Since the concept of brainwashing is immoral, there are no recent studies that I could find focusing on brainwashing.  An article published in Psychologists World cites a study done by Robert Lifton and Edgar Schein in the 1950’s.  The team evaluated American POWs who were “brainwashed” by their captures during the Korean War.  They reached the conclusion that the anti-american statements made by the soldiers were not a result of actual braaid4828890-728px-brainwash-people-step-13inwashing.  Instead they claimed that their change in beliefs  were a defense mechanism from within the brain.  In order to survive the ruthless torture, they subconsciously began agreeing with the Korean beliefs.   The prisoners were not actually “brainwashed.”  Although they appeared to be different people, it was simply a mechanism of survival.  Their core beliefs began to reemerge once they were in a safe environment.


This study is old and was only done on a select few people from the same war with similar backgrounds.  It isn’t the most credible source to form an opinion from, but it does provide solid evidence that complete brainwashing is not actually possible.  While psychologists might claim that it is possible, there are no confirmed victims of complete brainwashing.  I believe that most cases of “brianwashing” are a defense mechanism from the brain to protect from torture.  After researching the topic, I don’t believe that total brainwashing is possible.


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Are Headphones Unhealthy?

Technology its constantly improving.  TVs are becoming clearer, cars are more eco friendly and food is grown more efficiently.  With so much change occurring, there has to be some technology that can have negative impact the human body.  A big health question mark are newly developed noise cancelling head phones such as Beats and Bose.  They are bigger, louder and clearer than ever before.  Wearing headphones that produce more noise are bound to have negative impacts on a persons hearing.  With this thought in mind, I researched more to determine if there was any evidence to actually prove that using headphones can have a negative impact female-radio-listener-headphones-smiling-eyes-closed-01on someones hearing.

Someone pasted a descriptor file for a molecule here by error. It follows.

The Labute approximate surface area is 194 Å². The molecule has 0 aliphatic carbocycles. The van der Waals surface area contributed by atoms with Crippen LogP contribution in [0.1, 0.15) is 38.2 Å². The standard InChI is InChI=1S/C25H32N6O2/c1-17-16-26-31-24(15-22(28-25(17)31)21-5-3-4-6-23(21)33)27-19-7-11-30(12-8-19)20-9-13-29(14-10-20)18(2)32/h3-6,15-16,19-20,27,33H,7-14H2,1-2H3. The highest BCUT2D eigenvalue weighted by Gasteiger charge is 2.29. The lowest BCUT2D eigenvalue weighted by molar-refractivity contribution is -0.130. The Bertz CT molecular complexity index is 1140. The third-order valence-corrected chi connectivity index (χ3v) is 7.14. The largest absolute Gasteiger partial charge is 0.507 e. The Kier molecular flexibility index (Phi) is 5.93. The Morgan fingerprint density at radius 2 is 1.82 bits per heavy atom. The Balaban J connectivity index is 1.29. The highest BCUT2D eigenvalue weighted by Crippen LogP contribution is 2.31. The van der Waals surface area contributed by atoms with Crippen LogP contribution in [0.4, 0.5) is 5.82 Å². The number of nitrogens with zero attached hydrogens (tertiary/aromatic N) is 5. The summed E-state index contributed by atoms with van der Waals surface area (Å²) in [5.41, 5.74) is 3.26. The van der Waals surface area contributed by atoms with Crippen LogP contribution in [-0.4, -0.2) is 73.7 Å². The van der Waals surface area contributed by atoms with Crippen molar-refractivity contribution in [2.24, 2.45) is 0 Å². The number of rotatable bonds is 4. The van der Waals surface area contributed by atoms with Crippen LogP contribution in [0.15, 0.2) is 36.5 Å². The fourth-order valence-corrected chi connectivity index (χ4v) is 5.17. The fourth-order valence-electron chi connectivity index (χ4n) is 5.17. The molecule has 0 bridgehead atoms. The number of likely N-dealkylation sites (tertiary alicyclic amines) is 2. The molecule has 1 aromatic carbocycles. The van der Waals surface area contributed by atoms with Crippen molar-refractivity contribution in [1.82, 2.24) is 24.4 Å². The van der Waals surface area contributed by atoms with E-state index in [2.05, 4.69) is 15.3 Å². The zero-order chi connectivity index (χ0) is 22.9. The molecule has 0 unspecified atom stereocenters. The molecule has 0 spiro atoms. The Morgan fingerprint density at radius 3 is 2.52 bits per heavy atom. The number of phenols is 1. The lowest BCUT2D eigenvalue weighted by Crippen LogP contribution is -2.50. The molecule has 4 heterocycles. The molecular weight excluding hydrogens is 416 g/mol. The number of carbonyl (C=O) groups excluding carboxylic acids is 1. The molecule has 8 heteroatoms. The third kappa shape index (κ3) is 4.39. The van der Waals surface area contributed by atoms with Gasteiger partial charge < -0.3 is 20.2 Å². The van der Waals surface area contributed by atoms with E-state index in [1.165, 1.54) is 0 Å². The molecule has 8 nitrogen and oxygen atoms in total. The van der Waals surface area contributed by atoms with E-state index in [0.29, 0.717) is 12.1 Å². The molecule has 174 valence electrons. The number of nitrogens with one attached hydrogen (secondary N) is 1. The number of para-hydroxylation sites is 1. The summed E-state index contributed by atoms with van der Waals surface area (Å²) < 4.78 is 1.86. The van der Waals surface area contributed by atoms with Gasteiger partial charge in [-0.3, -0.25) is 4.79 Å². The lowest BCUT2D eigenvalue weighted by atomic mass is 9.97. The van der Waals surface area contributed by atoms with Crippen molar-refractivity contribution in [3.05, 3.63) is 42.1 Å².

This claim is very straight forward; wearing headphones more frequently can have a negative impact on a persons l
ong/ short term hearing.  Since it is occurring over time, reverse causation can be ruled out as a possible explanation.  Also, it is hard to think of a confounding variable that would cause a person to wear headphones more often, as well as negatively impact their hearing.  For these reasons, it is easy to say that direct causation is the most likely explanation behind the claim. This makes it easier to research and determine whether it is true.

A 2016 study posted in the International Tinnitus Journal aimed to find a correlation between teen listening habits and hearing loss.  A team studied 131 high school students and asked them questions regarding headphone usage, average volume, and average listening time.  The study found that 79% of the population used headphones on a daily basis, with 37% claiming they listen at a high volume.  The team also asked them questions related to their hearing ability.  What they found was that teens who reported listening to music at
higher volumes with headphones were more likely to report difficulty concentrating, the need to ask people to repeat themselves and various other symptoms relating to degraded hearing.  The team concluded that teens in this study were using personal headphones at rates higher than recommended.  Of those polled, the team would recommend Hearing Health Promotion Programs for a majority of the population.